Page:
Tetouan is a small city in northern Morocco with a unique heritage of Andalusian and Arab cultures making this green and whitewashed city one of the jewels of Morocco. Situated in the middle of a belt of orchards that contain orange, pomegranate, almond, and cypress trees, Tetouan is picturesquely perched on the northern slope of a fertile valley down which flows the Martil river with Tetouan harbor at its mouth. The streets in Tetouan are wide and straight and many of the houses belong to aristocratic families, descendants of those expelled from Al-Andalus by the Spanish Reconquista. These houses boast marble fountains, orange groves exquisitely carved and painted ceilings in Hispano-Moresque designs, similar to those in the Alhambra in Granada. This charming northern region of Morocco is a melting pot of culture. The Medina of Tétouan is surrounded by a historic wall of approximately 5 km in length and accessed by means of seven gates.
The 7 Gates of Tetouan Bab Okla Tetouan has 7 famous gates, most notable of which is Bab Okla. The attractive gate is the main access point into the medina and is the most photographed. Bab Okla is a convenient entry into Royal Palace at Place Hassan II, the tannery, the Ethnographic Museum, and Ecole des arts et métier de Tetouan. The school is the only arts center in Morocco where students can get a diploma. Tetouan is not advertised for being an arts center however, it is possible to take an art tour of the local crafts industry. Bab Okla is also a gate for history buffs. Not far from the doorway is the entrance into the Souika, the oldest part of the Medina, where General Franco lived. Also nearby is the 12th century, Lalla Fariya Mosque, the oldest mosque in the city. Bab Jiaf Bab Jifaf, referred to as the Door of Remains, is a historical stop made on many Jewish Heritage Tours of Morocco. Jewish funeral processions have passed through this gateway to access to the Jewish cemetery. It also has the nickname of La Puerta de Alfonso, referencing the Spanish king who led the Moors out of Andalucia.
Bab Mkabar Bab M’Kabar, another beautiful doorway into Tetouan’s medina is an area filled with the traditional Moroccan foods. Upon entering you will smell bread, spices, and see Moroccan cheeses and other typical items of the north. The gateway is a good starting position for visiting the sanctuary of Sidi Ali Baraka, a mosque built by Ahmed El Caid in the 18th century. Not far from Bab Mkabar is also the El Fouki Souk which connects with the Feddane square and Royal Palace. Feddane square is a relaxing plaza from where you can enjoy a panoramic view of the white washed medina. In the plaza, the Cafe Granda is an Andalusian restaurant loved for its family-friendly atmosphere. People watch with a coffee or enjoy some Spanish style food. There is a large space for children to run around and the restaurant is also frequented by locals watching the football games.
Bab Mkabar Another leading gateway into the medina is Bab al Rouah. From this square, there is easy access to the Ghersa-el-Kebira Square, a hub for fabrics, clothes, and other hidden treasures; textile shops and jewelry boutiques can be discovered at Souk El Hout. Bring your fabrics to a Moroccan tailor and see them transformed into decorative gowns or traditional Moroccan kaftans. Bab Rmouz Bab Rmouz, a gateway located near the tower surrounding the medina is an off the beaten track gate. It has historical significance as a 16th-century icon and is connected to the original Andalusian Aromouz family as well as the Spanish Kingdom ruled in the time of by Fernando and Isabella. The Riad Dar Achaach, located along the Rue Torreta – near the green mountains of Tetouan – is an ideal place to stay if you want to learn more about Spanish influence in Tetouan. The riad is owned by a family with a long history of governing Tetouan as well as other cities throughout Morocco. Before heading for the mountains, however, be sure to stop in at the Tetouan Center of Modern Art. Close to Bab Rmouz, the museum has no entrance fees and displays a collection of paintings from the 1940s mixed with traditional realism. Next, to the museum, you can purchase artisan work at fair prices at the Ensemble Artisanal cooperative.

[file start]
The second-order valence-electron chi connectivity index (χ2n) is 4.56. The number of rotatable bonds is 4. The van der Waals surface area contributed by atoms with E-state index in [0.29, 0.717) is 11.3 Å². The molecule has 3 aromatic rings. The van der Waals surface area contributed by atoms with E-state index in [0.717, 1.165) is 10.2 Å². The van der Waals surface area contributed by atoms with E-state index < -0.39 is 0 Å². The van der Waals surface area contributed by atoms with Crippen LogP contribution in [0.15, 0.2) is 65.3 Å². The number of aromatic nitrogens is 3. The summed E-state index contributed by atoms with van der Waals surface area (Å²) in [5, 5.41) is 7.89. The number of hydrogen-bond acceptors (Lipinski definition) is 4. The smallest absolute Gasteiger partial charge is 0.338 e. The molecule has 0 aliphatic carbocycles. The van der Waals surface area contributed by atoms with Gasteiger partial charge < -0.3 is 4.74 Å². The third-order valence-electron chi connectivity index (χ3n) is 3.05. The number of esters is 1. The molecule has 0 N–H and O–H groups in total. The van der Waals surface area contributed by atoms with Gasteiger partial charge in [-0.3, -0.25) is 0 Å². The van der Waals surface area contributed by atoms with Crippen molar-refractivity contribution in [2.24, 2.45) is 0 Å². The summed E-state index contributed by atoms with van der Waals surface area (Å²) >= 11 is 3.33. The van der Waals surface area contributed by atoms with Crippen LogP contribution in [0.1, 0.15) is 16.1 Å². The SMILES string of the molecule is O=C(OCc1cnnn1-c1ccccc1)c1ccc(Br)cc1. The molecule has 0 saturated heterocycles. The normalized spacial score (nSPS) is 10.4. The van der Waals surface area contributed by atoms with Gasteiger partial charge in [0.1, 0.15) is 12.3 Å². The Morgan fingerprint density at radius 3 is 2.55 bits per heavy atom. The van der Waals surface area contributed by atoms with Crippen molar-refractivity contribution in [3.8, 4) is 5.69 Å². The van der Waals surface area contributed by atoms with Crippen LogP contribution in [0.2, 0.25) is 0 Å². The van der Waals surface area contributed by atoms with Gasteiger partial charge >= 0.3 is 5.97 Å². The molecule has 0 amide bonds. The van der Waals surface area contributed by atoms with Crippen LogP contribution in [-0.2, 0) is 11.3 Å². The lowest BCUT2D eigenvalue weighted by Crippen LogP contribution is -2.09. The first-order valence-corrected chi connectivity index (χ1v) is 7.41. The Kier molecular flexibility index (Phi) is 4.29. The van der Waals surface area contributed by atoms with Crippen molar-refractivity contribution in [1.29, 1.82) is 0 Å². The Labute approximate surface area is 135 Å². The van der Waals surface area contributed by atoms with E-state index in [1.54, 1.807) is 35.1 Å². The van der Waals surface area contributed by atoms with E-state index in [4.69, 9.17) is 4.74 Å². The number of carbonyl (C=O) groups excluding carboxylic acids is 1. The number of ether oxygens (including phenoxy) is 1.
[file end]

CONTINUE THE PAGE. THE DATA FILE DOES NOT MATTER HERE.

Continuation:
Bab Saida is nicknamed by Spaniards as Puerta de San Fernand in honor of St. Fernando’s efforts to take Seville away from the Moors. The door has further historical significance for being tied with the Saeid of Egypt, who lived and died in Tetouan and is buried near the door. Bab Saida, as well as Bab Jifaf, are two gates that can be used to exit the medina.
Mohammed V Avenue Just outside of the 7 gates, is Mohammed V Avenue. Pedestrians strolling along Tetouan’s most Spanish Avenue sometimes forget they are in Morocco. The Andalusian whitewashed cobblestone streets architecturally mirror of you will find in the Spanish Granda or Cadiz. Leaving from the direction of the Royal Palace and heading towards the Church, you will pass by several hotels, restaurants, book shops, and cafes with Spanish names. These include the Pension Esparanza and Hotel Bilboa. The Restaurante El Reducto, Blanco Riad, and Restinga restaurant are ideal dining experiences to experience a taste of Spain in Morocco. For something small, you will see cafes advertising tapas. Enjoy patatas bravas, pulpo asado, or grab a bocadilla off the street. For dessert try a cake from the pasteleria across from the Spanish consulate. At night, catch a movie at Cinema Espanol or check for an exhibition at the Institute Cervantes, Tetouan’s cultural center.